When finding a native animal in distress it will be in shock and extremely stressed.
Native animals do not show stress like domestic pets, they will be silent and try to hide their injuries, because in the wild an injured animal is easy prey.
If it is in your yard, lock up any domestic pets, even if you feel your pet may not be a risk to the animal, just being there is enough to stress the native animal, and stress can kill.
Native animals are not used to being handled by humans. Improper handling can cause injury. The animal will struggle, and may hurt itself more.
Do NOT try to give it water or food; it will not want to eat. Call WIRES or your nearest wildlife organisation as soon as possible.
Australian female Marsupials have a pouch. Please check the pouch of any female marsupial, even if she is already dead, joeys within the pouch may be very much alive.
Please do not be tempted to care for native animals yourself. Unfortunately it inevitably ends in disaster, as native animals need specialist care and specialised food. All Wires carers are trained to care for these animals. If you are interested in native animals consider joining Wires.
Remember: It is against the law to keep native animals taken from the wild. They must be passed onto a registered wildlife rescue organisation.
It can be exciting for children having a native animal and very tempting to want to look and explore. PLEASE do not allow children access to the orphaned or injured animal. It is already in shock and consider us as a large predator, so any undue handling is only going to stress it more and stress is a killer for native animals. Place a towel or similar over the animal, put in a box in a dark, warm quiet room and DO NOT DISTURB.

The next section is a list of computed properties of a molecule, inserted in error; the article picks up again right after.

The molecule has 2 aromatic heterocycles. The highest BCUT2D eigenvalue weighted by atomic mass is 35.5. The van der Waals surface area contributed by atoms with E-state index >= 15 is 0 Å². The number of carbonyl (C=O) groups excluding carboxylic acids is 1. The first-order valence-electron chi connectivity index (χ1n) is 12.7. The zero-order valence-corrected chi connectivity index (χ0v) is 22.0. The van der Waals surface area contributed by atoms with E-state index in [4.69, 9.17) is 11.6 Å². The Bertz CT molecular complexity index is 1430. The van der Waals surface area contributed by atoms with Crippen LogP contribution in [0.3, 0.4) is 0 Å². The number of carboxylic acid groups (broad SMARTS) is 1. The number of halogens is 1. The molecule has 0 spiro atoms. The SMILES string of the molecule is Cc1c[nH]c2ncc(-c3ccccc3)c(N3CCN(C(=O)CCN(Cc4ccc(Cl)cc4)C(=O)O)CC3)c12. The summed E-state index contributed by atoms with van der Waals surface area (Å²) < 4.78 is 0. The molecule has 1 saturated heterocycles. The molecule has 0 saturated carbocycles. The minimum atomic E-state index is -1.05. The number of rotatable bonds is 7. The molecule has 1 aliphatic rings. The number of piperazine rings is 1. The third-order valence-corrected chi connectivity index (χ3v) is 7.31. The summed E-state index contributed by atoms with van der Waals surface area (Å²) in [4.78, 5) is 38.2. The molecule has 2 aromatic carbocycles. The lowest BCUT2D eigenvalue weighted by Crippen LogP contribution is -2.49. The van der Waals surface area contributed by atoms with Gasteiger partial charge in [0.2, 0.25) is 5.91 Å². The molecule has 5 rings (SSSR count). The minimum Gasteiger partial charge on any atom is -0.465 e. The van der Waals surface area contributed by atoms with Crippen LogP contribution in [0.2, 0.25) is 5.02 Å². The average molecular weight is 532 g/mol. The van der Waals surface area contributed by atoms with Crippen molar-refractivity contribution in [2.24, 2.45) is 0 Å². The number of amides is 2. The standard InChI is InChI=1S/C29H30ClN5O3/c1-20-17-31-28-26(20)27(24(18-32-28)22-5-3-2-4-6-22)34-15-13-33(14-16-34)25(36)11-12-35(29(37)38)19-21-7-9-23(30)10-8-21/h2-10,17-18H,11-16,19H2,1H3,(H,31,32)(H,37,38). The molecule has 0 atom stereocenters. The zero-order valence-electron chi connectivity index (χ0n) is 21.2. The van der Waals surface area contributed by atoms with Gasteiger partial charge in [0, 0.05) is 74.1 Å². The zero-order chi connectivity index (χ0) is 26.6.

FIRE & WILDLIFE:
Fire Season is not a good time of the year for many of Australia’s' native wildlife. Hazard reduction burns and people burning off also contributes to the number of animals WIRES sees coming into care due to burns & habitat loss.
We prefer to think that wildlife can run or fly away from a fire. But this is not always that easy, as was the case for a young Echidna that came into WIRES care recently.
So How Do You Burn Off Safely?
We have found that the safest way to burn off is to start a small fire next to your burn pile and feed the logs, sticks etc onto the smaller fire. Alternatively start burning from one side of your burn pile only. This will leave an escape route for most wildlife. Probably the best solution, these days, is to compost rather than burn off. Better for the planet and all our wildlife that make these piles their home. But most importantly check your burn pile before you light it.